I recently read “The Ideal Team Player: How to Recognize and Cultivate the Three Essential Virtues,” Patrick Lencioni’s recent book. (Jossey-Bass, April 2016). If you are interested in improving teamwork in your organization, then this is a must read. Like most of his books, Lencioni uses a fable to help convey his points. If you are not into fables, fully one-third of this book provides descriptions of each behavior, how they relate with one another, and tips for practical application.

Lencioni’s focus is on the characteristics of ideal team players. Since I am personally interested in how effective leadership teams drive successful transformational change, I see his formula as a basic ingredient for successful teams and therefore successful results/change. If you don’t have every one of your leadership on board with the change, you won’t be successful.

Spoiler alert: The three characteristics of an ideal team player according to Lencioni are:
1. Humility.
2. Hungry – a willingness to work hard.
3. Smart – about working with people, or as some call it, emotional intelligence.

I believe that many root causes of team dysfunction, and therefore unsuccessful change, are due to team members who struggle with at least one of these.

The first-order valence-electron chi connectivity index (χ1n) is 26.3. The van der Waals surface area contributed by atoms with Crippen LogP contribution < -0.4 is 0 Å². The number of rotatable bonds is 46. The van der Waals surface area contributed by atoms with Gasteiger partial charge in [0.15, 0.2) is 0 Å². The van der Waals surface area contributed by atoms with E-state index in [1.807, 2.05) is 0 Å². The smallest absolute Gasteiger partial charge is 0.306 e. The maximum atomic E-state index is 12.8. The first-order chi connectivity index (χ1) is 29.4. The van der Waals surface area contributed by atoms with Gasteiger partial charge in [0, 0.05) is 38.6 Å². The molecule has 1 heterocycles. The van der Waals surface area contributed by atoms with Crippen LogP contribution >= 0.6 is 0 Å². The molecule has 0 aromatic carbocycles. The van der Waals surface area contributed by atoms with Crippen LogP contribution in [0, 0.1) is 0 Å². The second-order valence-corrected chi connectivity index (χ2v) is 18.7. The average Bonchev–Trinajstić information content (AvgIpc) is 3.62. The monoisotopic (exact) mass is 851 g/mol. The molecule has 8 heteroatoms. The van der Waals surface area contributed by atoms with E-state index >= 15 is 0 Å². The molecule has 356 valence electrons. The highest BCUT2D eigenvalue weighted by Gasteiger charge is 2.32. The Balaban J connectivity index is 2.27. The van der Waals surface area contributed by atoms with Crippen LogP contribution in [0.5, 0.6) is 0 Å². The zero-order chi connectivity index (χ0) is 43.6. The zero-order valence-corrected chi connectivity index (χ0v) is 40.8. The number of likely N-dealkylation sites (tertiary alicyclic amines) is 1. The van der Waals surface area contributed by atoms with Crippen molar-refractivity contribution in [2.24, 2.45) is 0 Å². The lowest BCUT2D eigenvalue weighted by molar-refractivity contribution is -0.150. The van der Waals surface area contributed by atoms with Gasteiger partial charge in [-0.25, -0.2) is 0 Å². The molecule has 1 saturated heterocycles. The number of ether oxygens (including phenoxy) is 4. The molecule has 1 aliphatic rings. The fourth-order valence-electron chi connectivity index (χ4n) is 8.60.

No model is perfect. The application of this model requires understanding how these characteristics work together, and the dynamic when one or two are lacking. Lencioni further warns us not to underestimate an individual because they are particularly strong in one area; they may be strong enough in all three characteristics.

Call to Action
1. Read the book. It will take you 3.5 hours.
2. Facilitate a meeting with your direct reports to evaluate your managers at level 3 (you are level 1).
3. Build a development plan to strengthen the areas that required improvement. Note, these characteristics can be learned.

Final thought. Long ago, I had an employee on my team who was technically brilliant and worked long hours. He did not, however, exhibit humility or have much in the way of people smarts. His arrogant, condescending and combative nature was enormously disruptive and detrimental to the team and our purpose. After unsuccessful attempts to rehabilitate him, I had to let him go.

Dedicated to your profitable transformation,
Steve

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